“The value of an idea lies in using it” - Thomas Edison
Innovation may not be an option in your current role. You can think like an innovator—you can practice curiosity and clarity—but you may not have the ability to actually introduce and implement something new. So, if you can’t execute on innovation, what can you do?
You can iterate.
If innovation is introducing something new, iteration is taking something that already exists and making it better. Iteration asks the same of you. It requires you to have eyes to see where the issues are, the curiosity to solve those problems, and the clarity to communicate how you’d do it. But rather than introduce a new idea, system, or experience, iteration allows you to apply those skills to the things that already exist.
When COVID-19 entered our atmosphere in early 2020, so many of us were forced to innovate and iterate almost overnight. What had always worked in the past suddenly didn’t work anymore, and every single brand on the planet was forced to innovate, iterate, or die out quickly. While it may have been the boss’ job to innovate, it was the employees showing up to work in this new world whose iterations made an impact and kept our industries surviving through the crisis.
I heard one story about a teenage girl working at the drive-thru at a fast-food chain. Like many of us in the early days of the pandemic, she was inundated with information about how the virus spread and anxious about catching the virus from an interaction with a customer. When the restaurant opened again, this girl had an important choice to make: wait for someone else to find a solution or come up with one herself.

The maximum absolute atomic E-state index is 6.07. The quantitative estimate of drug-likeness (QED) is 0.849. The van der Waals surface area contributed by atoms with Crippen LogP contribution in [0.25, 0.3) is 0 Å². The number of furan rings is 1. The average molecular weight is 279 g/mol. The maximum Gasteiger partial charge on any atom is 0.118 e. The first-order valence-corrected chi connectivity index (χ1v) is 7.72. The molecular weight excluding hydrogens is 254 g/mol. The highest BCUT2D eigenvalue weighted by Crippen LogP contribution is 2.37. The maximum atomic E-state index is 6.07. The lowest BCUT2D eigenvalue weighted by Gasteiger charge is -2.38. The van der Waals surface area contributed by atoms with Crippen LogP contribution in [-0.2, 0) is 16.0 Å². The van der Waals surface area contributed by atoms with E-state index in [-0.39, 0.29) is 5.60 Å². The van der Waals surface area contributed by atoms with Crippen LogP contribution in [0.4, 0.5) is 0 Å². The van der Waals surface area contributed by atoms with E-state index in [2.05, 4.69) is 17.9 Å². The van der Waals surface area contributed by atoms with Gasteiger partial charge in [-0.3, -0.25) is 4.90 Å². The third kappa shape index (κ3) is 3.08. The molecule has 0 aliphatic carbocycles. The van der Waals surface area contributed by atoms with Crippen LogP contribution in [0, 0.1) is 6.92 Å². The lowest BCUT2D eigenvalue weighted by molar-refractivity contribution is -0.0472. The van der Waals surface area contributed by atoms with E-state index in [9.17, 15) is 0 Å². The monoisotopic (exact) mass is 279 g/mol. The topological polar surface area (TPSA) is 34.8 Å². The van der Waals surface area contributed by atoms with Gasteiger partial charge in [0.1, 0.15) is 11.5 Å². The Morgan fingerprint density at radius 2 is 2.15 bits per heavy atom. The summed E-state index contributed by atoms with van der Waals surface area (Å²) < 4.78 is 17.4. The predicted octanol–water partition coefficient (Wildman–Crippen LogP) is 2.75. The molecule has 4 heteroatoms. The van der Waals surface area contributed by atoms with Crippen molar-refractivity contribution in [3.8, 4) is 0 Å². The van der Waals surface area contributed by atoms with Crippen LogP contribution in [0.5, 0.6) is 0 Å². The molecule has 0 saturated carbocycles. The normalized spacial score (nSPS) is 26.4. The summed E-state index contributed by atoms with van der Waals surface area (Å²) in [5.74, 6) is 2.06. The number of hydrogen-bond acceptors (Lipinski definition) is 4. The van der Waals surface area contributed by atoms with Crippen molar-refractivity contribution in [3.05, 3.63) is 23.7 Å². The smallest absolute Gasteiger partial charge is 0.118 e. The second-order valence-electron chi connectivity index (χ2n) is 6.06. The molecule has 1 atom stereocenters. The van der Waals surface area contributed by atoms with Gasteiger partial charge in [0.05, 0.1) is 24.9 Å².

What did she do? She chose iteration.
She took the credit card reader they used to take their customers’ payments and taped it to the end of a spatula. That way, she could extend it out for customers to pay for their food without having to lean in as close as she usually did. It gave her the social distance she needed to keep doing her job without impacting the customer’s experience in the process.
Was it a perfect solution? Of course not! Normally, I wouldn’t say duct tape and a spatula are the tools you should use on the job to make something “better.” But in this case, they gave this girl the chance to take something that used to work and make it work in a new way (at least temporarily) in this Covid-conscious world.
And it came as the result of iteration.
This girl could’ve shrugged her shoulders and waited for her boss to figure it out. She could’ve said, “This isn’t my problem to solve.” Honestly, she could’ve quit altogether. But instead, she chose to look at what was in front of her and see what she could do to make it better.
That spatula allowed the drive-thru to stay open when others around them were closing. It allowed her to work in a way that made her feel safe, and it gave her customers the same option. None of that would’ve happened if she didn’t have the space to iterate as she got there.
After all, iteration is what ultimately leads us to innovation. Sure, people love to talk about innovation. We love to look at the end result and say, “Gosh, that’s amazing! I can’t believe they came up with that!” But when we do that, we’re missing the details that came before it. Most often our greatest innovations come from years of iterations. We don’t want to miss the moments that led up to the final solution. We don’t want to underestimate the iteration that got us where we are today.
And that is something you can play a role in where you work right now.
For your boss, innovation and staying relevant are always the goals. They want to be looking ahead to dream for the future. They want to be casting vision for the next new thing. But often, your job is different. Your job is to see problems, find solutions, and look for ways to make the overall experience better for your brand.
Your job is to iterate.
For my Audible friends, check out the recent release ofThe Power of Customer Experience on Audible!